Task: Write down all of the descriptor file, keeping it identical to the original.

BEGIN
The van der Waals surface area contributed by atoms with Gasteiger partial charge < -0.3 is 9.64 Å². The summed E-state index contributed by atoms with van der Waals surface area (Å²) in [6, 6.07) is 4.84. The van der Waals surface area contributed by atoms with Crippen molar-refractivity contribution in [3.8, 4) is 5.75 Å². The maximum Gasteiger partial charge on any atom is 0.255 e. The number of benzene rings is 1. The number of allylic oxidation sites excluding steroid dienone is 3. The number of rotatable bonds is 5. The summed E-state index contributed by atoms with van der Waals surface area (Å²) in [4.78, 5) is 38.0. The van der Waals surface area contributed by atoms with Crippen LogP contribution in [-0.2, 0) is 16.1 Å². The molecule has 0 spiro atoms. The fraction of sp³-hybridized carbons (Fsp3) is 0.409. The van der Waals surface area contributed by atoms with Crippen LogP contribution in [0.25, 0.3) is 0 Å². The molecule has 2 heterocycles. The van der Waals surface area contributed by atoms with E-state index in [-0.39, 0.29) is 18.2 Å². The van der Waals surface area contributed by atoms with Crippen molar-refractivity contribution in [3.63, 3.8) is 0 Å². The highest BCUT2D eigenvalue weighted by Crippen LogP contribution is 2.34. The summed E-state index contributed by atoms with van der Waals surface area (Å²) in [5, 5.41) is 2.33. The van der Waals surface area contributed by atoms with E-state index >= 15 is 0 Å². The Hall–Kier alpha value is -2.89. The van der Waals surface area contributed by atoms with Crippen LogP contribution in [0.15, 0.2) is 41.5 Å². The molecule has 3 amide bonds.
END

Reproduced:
The van der Waals surface area contributed by atoms with Gasteiger partial charge < -0.3 is 9.64 Å². The summed E-state index contributed by atoms with van der Waals surface area (Å²) in [6, 6.07) is 4.84. The van der Waals surface area contributed by atoms with Crippen molar-refractivity contribution in [3.8, 4) is 5.75 Å². The maximum Gasteiger partial charge on any atom is 0.255 e. The number of benzene rings is 1. The number of allylic oxidation sites excluding steroid dienone is 3. The number of rotatable bonds is 5. The summed E-state index contributed by atoms with van der Waals surface area (Å²) in [4.78, 5) is 38.0. The van der Waals surface area contributed by atoms with Crippen LogP contribution in [-0.2, 0) is 16.1 Å². The molecule has 0 spiro atoms. The fraction of sp³-hybridized carbons (Fsp3) is 0.409. The van der Waals surface area contributed by atoms with Crippen LogP contribution in [0.25, 0.3) is 0 Å². The molecule has 2 heterocycles. The van der Waals surface area contributed by atoms with E-state index in [-0.39, 0.29) is 18.2 Å². The van der Waals surface area contributed by atoms with Crippen molar-refractivity contribution in [3.63, 3.8) is 0 Å². The highest BCUT2D eigenvalue weighted by Crippen LogP contribution is 2.34. The summed E-state index contributed by atoms with van der Waals surface area (Å²) in [5, 5.41) is 2.33. The van der Waals surface area contributed by atoms with E-state index >= 15 is 0 Å². The Hall–Kier alpha value is -2.89. The van der Waals surface area contributed by atoms with Crippen LogP contribution in [0.15, 0.2) is 41.5 Å². The molecule has 3 amide bonds.